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In 1993, the UN General Assembly adopted the Declaration on the Elimination of Violence against Women, which the organisation UN Women describes as “the first international instrument explicitly addressing violence against women, providing a framework for national and international action”. The declaration defines violence against women as any act of gender-based violence that results in, or is likely to result in, physical, sexual or psychological harm or suffering to women. This includes threats of such acts, coercion or arbitrary deprivation of liberty, whether occurring in public or in private life. By resolution 54/134 of 17 December 1999, the UN General Assembly designated 25 November as the International Day for the Elimination of Violence against Women to raise public awareness of the issue. Activists have marked 25 November as a day against violence since 1981 in commemoration of the assassination in 1960 of the three Mirabal sisters, political activists in the Dominican Republic, on the orders of the Dominican ruler Rafael Trujillo for opposing his regime.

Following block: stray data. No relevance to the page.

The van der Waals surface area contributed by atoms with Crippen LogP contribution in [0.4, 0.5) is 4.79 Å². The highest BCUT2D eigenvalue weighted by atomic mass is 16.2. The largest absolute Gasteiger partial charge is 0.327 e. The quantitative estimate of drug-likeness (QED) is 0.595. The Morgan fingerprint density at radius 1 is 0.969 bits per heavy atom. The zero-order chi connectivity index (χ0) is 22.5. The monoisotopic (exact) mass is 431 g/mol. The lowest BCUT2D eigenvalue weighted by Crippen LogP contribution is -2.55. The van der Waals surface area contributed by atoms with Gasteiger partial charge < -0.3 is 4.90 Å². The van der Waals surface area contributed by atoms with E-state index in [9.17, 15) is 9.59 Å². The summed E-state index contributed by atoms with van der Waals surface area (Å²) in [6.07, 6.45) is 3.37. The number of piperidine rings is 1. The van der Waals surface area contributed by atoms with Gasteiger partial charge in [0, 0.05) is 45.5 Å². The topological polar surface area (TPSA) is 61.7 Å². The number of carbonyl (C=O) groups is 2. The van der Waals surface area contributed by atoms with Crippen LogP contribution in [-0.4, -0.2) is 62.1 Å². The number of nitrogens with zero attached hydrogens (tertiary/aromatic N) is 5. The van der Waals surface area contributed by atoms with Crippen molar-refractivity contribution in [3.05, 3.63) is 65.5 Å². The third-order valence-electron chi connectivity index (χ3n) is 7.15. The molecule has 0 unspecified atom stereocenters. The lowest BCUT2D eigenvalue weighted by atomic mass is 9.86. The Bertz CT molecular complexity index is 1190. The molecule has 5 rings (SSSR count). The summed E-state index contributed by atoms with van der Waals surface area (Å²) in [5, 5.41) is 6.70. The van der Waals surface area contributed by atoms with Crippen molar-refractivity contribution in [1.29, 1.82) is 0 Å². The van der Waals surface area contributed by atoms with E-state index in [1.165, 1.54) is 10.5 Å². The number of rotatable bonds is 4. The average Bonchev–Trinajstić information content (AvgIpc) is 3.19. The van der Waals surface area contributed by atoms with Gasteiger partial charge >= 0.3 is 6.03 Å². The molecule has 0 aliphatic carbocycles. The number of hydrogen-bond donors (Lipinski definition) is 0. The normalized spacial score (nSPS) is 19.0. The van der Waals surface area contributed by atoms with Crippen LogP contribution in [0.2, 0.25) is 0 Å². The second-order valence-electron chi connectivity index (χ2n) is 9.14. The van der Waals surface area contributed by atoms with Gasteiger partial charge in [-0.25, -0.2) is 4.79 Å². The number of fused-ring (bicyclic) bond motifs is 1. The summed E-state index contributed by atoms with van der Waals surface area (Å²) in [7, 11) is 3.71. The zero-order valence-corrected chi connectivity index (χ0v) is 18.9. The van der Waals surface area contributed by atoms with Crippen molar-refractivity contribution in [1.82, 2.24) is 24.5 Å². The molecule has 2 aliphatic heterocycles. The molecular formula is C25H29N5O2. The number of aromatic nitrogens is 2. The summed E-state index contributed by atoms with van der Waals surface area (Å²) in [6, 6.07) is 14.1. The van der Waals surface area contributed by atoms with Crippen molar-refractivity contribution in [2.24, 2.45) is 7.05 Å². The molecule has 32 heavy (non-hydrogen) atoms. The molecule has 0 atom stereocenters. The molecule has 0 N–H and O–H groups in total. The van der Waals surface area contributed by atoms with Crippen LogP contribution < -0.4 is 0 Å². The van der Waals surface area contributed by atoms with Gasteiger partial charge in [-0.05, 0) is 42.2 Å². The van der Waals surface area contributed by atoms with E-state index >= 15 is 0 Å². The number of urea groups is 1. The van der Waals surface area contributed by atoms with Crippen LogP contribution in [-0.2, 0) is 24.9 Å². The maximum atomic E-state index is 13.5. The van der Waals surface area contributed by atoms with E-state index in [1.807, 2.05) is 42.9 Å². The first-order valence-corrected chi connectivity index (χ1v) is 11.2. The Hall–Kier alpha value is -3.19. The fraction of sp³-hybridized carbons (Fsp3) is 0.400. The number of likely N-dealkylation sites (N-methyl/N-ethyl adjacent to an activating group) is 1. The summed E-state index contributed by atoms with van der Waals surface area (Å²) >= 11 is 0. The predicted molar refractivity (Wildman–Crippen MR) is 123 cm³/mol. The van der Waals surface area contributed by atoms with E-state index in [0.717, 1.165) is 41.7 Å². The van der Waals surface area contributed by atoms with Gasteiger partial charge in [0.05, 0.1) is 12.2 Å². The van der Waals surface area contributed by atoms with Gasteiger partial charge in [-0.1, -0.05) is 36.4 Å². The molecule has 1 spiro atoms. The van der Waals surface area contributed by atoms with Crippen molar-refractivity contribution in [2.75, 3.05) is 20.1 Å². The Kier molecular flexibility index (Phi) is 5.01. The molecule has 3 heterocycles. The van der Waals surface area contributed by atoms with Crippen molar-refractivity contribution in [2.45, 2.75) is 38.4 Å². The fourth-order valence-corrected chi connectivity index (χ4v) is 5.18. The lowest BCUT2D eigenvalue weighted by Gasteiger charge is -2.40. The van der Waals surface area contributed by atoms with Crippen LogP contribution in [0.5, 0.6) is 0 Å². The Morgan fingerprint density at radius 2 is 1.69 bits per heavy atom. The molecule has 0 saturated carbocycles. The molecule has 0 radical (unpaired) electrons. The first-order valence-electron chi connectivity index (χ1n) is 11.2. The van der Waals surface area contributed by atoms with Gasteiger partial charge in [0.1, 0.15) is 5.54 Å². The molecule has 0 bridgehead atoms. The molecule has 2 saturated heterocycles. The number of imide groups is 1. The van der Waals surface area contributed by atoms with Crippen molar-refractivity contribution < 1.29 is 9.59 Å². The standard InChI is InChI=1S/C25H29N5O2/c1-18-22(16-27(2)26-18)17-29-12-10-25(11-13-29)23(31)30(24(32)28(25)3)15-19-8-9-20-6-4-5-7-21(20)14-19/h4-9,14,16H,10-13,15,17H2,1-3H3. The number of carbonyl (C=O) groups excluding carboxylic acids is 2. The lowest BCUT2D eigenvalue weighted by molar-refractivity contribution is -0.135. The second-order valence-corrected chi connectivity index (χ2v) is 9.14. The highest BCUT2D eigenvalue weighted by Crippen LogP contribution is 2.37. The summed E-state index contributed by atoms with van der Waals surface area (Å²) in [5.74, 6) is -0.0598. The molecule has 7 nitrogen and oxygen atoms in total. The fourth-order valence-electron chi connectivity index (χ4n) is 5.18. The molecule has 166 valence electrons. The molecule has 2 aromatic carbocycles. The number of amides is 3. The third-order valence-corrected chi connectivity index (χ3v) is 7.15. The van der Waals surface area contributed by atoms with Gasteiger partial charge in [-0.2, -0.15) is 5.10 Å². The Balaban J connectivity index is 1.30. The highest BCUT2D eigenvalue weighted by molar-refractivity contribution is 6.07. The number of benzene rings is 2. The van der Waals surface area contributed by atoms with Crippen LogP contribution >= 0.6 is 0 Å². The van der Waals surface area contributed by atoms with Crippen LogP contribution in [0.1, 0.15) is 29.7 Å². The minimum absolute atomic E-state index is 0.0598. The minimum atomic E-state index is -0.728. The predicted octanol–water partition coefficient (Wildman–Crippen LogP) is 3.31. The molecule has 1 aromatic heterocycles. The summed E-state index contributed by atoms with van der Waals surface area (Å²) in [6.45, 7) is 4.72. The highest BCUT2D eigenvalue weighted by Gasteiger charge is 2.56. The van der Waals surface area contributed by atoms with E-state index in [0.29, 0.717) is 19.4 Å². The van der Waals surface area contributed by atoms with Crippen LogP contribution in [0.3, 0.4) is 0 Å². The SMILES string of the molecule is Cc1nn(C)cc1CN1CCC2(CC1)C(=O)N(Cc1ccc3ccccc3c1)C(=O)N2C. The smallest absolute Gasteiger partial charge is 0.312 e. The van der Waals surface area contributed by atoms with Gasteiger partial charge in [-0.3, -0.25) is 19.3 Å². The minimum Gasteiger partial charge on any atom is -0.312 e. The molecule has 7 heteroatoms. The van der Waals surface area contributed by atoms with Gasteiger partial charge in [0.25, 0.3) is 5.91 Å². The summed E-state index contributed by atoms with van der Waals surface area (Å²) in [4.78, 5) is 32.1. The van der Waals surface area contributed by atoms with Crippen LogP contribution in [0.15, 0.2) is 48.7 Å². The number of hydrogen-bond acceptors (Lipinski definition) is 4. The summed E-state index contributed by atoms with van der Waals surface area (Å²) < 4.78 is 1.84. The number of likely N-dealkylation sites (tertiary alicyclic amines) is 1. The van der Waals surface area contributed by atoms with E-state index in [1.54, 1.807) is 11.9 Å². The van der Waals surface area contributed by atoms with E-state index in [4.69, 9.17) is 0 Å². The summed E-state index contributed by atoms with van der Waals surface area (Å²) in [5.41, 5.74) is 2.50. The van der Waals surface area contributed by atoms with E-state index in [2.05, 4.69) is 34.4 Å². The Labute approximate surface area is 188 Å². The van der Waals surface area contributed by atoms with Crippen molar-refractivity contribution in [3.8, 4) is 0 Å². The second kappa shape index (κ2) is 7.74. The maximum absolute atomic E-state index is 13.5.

In 2008, the UN Secretary General launched UNiTE to End Violence against Women, a campaign aiming to raise public awareness and increase political will and resources for preventing and ending all forms of violence against women and girls in all parts of the world. The campaign designates the 25th day of each month as Orange Day, asking participants to wear orange to symbolise “a brighter future and a world free from violence against women and girls”. Over the course of 16 days, from 25 November 2018 to International Human Rights Day on 10 December 2018, UNiTE to End Violence against Women will be running a campaign entitled ‘Orange the World: #HearMeToo’. The stated aim of the campaign is to raise awareness of different women’s movements around the world.

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